Before Tuesday’s game against Nevada-Reno, Dave Rice made a decision that must have been tough for him. He decided to start Bryce Dejean-Jones at small forward, which meant Mike Moser would be out of the starting lineup and forced into a reserve role.
Coming into the season, Moser as a sub would have been laughable, both because of his production last year and his status as a veteran and a team leader. But with the way the Rebels are currently constructed, Dejean-Jones may be the better option long-term.
His potential is tantalizing. The sophomore has frustrated fans throughout the season with his questionable shot selection and seemingly out-of-control drives, but a closer look at his numbers suggests he might be ready to take off in the second half of the season. So the question becomes, just how good can BDJ be this year?
The traditional stats aren’t eye-popping: 9.4 points, 4.2 rebounds, 2.4 assists per game, and 39.2 percent shooting. Advanced metrics, however, show a player who could be a dynamic offensive threat with a few tweaks to his game.
Dejean-Jones is already a great offensive player in some situations — his adjusted field goal percentage of 52.8 on spot-up shots is second on the team behind Anthony Bennett, and his 58.3 adjusted percentage off screens leads the Rebels. So when he’s in catch-and-shoot mode or moving without the ball, he’s an offensive force.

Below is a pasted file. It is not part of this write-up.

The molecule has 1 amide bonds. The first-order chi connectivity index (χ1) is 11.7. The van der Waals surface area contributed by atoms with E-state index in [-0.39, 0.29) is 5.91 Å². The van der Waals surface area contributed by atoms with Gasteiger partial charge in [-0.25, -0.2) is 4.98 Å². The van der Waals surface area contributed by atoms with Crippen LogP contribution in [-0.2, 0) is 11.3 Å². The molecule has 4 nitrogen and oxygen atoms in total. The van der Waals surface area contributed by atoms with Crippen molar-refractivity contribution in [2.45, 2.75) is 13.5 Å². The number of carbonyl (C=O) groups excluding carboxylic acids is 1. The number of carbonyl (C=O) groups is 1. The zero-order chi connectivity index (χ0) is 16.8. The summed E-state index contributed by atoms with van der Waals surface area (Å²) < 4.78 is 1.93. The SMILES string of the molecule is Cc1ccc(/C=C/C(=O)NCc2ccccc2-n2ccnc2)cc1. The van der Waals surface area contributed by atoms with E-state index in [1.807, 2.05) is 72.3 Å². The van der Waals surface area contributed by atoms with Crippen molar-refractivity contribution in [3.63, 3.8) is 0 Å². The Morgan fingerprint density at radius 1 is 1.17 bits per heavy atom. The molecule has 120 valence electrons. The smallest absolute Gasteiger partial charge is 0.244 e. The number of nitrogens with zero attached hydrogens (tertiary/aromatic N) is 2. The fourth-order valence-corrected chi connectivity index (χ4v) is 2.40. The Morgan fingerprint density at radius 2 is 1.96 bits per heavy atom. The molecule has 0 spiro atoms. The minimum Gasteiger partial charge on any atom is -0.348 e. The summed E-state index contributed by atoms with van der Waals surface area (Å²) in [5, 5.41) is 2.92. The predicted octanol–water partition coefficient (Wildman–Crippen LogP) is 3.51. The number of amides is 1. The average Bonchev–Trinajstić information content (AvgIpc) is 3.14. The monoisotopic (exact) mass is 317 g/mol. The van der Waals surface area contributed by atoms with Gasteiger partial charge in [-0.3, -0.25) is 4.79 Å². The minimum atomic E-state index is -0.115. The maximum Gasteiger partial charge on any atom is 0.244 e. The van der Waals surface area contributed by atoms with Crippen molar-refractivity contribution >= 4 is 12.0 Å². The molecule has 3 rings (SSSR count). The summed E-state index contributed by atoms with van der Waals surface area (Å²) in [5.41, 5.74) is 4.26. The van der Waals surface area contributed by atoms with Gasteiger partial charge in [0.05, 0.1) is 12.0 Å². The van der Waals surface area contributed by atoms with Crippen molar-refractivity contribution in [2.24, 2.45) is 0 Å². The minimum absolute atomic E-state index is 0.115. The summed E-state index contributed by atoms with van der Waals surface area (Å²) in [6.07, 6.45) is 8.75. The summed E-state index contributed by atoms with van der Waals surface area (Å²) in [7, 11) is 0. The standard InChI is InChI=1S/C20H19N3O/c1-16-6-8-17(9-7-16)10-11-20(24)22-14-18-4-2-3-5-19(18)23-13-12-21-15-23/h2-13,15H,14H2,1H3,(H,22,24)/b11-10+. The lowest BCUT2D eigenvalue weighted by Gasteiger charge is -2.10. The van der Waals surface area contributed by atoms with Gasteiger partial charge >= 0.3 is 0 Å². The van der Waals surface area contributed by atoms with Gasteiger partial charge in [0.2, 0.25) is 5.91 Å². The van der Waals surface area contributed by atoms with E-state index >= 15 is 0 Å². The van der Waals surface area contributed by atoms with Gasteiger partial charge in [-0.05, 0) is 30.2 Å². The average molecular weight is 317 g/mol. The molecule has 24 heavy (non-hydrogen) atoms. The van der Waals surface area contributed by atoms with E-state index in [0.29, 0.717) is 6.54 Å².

His problems (and this should be obvious) come when he’s forcing plays in isolation or being over-aggressive in transition. Dejean-Jones isolates more than any other Rebel, even though he shoots a team-low 19.2 percent in those situations. And while he shoots well enough in transition, he turns the ball over at a team-worst 32.7 percent clip on the fast break.
The good news is, those are fixable flaws. Rice has said on several occasions that Dejean-Jones is a special player when he lets the game come to him, and there is some evidence that he may be coming around in that regard.
In the last two games, I charted Dejean-Jones isolating just five times. Two of those iso plays (one in each game) resulted in offensive fouls, but most of the time he was moving without the ball and working within the offense. Foul trouble limited him against Wyoming, but against Nevada-Reno he tallied 11 points (4-of-9 FGs), eight rebounds and four assists in 24 minutes. That’s an extremely effective stat line. If Dejean-Jones continues to play that type of game — using screens, not holding the ball, and pulling back a little in the open court — he becomes a much better player and an offensive upgrade over both Moser and the early-season version of Dejean-Jones.
Can he keep it up? People seem to forget that Dejean-Jones came into this season with less than 20 games of college experience, so he’s still growing on the job. For someone with his offensive arsenal, it must be tempting to believe he can take every defender off the dribble, but I think he’s realizing that simply isn’t the case at this level.
If Dejean-Jones can truly temper his game and work within the flow of the offense, both he and the Rebels will be better for it.
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